Of course, part of the investment thesis is that the stock will go up, and for that to happen the negative operational trends will probably have to reverse, and economy might have to recover. But I think the company is worth $30-50 per share, and if it takes 5 years to get to $30, the return will be decent
Another thing to note is that the operational results could be positive as soon as this October. There are at least 3 reasons that 2010 enrollments might be higher than 2009 enrollments: 1) The general level of fear and uncertainty is arguably lower now than it was a year ago. 2) The operational improvements EPAX has undertaken will, if successful, manifest themselves in the 2010 numbers. 3) I believe that a portion, perhaps a significant portion, of the families who decided not to travel in 2009 didn't forget about the option but rather deferred the decision. In that case there would be pent up demand that might materialize in this marketing season. Students have had a year to save up for the trips and to raise money for them. (Something I didnt include in the write up is that some travelers hold fundraisers for themselves. The company says that 40% of students raise 40% of the cost). EPAX always makes efforts to stay in touch with families who don't end up traveling.
These three factors will of course be offset to the extent that the economic reality for potential travelers' families is worse now than it was last year.
2) Everybody hates us (1). I think there is some truth to this statement, too. But I do not see a strong connection between that and the interest a teenager might have in taking an organized trip to another country to learn about it. Nor do I think the value of doing so is diminished. In fact, perhaps it is enhanced.
3) Everybody hates us (2). If the Bush administration impaired EPAX, then one would expect this to be noticeable in the company's performance during the Bush administration. Yet, SAC was basically constant between 2000 and 2007, except for 2002, which was hurt by 9/11. The marketing campaign that took place in 2006 was the company's most successful ever. There are readily identifiable causes of the poor performance in 2008 and 2009 (namely, the faulty name list and the recession).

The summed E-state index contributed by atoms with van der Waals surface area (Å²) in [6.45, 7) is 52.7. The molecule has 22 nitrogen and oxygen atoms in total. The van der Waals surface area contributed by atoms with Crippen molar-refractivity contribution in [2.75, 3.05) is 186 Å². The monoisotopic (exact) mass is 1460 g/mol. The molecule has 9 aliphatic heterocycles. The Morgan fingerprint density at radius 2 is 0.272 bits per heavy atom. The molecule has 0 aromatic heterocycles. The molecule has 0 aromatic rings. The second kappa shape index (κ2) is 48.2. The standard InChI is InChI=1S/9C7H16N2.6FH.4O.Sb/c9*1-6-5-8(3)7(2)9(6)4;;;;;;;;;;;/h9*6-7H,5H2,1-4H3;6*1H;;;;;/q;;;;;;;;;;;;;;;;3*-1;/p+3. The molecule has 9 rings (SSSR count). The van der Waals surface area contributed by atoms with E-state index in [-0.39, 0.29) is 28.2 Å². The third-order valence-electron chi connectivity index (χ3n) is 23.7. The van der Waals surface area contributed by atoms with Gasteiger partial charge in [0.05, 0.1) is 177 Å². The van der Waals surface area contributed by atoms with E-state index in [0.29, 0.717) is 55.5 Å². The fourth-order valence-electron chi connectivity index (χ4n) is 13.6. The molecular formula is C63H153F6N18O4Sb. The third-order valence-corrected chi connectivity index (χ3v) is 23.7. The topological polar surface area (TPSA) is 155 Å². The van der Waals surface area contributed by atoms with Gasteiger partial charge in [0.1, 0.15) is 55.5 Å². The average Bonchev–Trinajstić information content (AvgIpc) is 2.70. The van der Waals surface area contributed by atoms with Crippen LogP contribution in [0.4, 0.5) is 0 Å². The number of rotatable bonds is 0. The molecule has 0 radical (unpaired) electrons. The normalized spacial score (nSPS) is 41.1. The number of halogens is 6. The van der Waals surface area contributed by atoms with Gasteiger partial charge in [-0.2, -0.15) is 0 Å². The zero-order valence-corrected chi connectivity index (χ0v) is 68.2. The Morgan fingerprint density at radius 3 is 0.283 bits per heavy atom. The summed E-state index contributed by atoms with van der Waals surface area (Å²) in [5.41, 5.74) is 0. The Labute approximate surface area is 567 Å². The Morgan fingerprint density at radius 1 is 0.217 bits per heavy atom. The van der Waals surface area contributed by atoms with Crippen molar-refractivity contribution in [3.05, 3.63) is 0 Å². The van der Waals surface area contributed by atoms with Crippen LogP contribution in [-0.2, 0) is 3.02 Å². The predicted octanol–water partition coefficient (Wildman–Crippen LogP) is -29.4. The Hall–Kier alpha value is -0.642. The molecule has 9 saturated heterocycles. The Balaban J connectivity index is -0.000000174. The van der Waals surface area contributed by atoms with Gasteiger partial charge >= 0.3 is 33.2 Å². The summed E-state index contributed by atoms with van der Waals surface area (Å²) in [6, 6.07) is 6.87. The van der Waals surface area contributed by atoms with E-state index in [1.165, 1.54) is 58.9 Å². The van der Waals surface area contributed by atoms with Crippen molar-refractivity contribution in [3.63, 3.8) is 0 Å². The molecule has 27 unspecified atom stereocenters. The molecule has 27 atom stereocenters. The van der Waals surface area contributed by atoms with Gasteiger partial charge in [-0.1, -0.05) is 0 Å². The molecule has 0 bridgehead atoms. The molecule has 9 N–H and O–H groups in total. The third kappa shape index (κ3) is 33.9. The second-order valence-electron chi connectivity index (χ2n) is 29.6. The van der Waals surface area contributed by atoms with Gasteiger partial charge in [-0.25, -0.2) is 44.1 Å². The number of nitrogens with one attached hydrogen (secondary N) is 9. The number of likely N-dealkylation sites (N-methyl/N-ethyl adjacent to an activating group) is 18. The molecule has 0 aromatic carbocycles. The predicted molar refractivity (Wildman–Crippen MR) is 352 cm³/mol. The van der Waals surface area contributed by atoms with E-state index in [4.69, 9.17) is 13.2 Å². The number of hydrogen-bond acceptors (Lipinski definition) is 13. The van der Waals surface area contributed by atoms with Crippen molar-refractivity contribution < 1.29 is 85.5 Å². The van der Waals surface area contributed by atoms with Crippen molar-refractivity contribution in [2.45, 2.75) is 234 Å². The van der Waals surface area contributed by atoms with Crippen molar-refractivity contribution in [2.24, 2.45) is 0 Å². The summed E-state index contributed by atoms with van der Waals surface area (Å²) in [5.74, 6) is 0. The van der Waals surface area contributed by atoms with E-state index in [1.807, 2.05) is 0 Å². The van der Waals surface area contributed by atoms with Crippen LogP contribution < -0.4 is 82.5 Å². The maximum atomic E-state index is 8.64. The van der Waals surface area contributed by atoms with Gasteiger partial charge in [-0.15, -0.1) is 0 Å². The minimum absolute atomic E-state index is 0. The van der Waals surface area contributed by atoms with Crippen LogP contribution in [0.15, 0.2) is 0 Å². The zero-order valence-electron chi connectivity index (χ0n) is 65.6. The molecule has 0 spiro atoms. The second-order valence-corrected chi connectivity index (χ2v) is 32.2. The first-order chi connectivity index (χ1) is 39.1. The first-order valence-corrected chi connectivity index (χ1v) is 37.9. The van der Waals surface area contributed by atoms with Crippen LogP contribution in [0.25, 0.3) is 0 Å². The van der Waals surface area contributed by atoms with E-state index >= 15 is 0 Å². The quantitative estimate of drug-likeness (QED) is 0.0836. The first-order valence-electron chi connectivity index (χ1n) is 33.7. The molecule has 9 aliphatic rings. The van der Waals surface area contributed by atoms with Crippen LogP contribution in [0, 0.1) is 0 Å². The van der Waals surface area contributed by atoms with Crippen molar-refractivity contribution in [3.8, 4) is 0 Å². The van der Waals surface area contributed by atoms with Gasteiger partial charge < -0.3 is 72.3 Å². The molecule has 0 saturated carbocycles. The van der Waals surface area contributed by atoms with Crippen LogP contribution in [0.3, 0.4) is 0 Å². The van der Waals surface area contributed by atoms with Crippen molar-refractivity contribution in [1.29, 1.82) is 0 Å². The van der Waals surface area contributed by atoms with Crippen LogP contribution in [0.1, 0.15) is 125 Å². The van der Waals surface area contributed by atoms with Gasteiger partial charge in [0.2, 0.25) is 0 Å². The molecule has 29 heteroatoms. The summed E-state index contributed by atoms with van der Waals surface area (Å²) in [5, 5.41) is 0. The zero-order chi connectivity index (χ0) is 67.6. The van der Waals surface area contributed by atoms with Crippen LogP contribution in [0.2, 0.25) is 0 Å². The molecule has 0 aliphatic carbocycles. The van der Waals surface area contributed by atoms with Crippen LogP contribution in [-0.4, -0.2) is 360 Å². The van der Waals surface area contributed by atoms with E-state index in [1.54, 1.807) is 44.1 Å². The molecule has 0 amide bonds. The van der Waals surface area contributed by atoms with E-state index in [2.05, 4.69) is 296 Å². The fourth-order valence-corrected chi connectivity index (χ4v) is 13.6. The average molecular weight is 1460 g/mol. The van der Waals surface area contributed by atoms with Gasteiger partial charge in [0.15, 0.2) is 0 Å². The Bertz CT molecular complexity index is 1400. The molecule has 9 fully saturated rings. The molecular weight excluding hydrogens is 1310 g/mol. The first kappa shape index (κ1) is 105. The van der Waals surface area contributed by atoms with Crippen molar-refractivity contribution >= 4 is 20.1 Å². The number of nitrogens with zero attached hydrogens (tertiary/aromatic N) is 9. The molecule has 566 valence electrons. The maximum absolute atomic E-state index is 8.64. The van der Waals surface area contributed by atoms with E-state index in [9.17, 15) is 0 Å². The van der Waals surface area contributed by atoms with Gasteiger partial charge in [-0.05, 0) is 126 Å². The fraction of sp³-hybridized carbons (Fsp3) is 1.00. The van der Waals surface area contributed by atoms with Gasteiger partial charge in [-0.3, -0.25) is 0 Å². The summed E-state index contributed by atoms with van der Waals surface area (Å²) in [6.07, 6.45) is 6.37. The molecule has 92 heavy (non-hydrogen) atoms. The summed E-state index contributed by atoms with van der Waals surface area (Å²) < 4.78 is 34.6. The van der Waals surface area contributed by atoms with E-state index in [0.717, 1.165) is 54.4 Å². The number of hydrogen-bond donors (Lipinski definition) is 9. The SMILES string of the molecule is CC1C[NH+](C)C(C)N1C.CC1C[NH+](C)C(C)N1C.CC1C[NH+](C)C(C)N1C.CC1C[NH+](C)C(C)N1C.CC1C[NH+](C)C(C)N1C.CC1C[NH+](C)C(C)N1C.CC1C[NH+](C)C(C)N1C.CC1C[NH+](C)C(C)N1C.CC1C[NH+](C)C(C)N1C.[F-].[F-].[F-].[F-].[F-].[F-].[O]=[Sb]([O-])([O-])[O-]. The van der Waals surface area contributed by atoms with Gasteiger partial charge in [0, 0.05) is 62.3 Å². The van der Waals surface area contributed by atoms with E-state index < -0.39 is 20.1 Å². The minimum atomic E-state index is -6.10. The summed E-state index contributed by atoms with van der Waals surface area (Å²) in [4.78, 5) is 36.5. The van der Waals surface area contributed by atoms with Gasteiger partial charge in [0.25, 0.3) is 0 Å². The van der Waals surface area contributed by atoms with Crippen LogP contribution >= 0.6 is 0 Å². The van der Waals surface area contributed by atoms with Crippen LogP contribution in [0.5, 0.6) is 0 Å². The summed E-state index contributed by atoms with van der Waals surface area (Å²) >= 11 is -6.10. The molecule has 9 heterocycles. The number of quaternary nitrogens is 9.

4) A weak dollar would be a headwind. I agree with this. It will be interesting to see if EPAX is successful in its efforts to market domestic programs to students located outside the US, for which the weak dollar would be a tailwind. The concern that everybody hates us is probably more relevant here.
|Entry||12/31/2011 08:58 PM|
I looked at this recently. I dont think you can annualize YTD FCF as the business is massively seasonal. I concluded they will be cash flow negative or thereabouts in 2012. still very interesting, but also potentially a value trap. would be interested in some other opinions as well.
|Subject||new EPAX writeup|
|Entry||01/07/2013 10:26 AM|
I posted an EPAX writeup on seekingalpha pro, I guess I can't post it here but it can be viewed free by anyone today only. Basically I lay out how a proxy contest in mid 2012 resulted in several activist value investors winning seats on the Board. The company is now embarking on aggressive cost cuts, if SG&A can return to more reasonable levels consistent with historic margins, the impact on earnings and cash flow could be phenomenal. They continue to return cash to shareholders through special dividends and buybacks, the 130,000 square foot corporate campus in Washington state is now listed for sale, and they may also eventually be able to sell their non-core internet assets for significant additional cash. It will take time but I think a lot of value could be unlocked here over the next several years.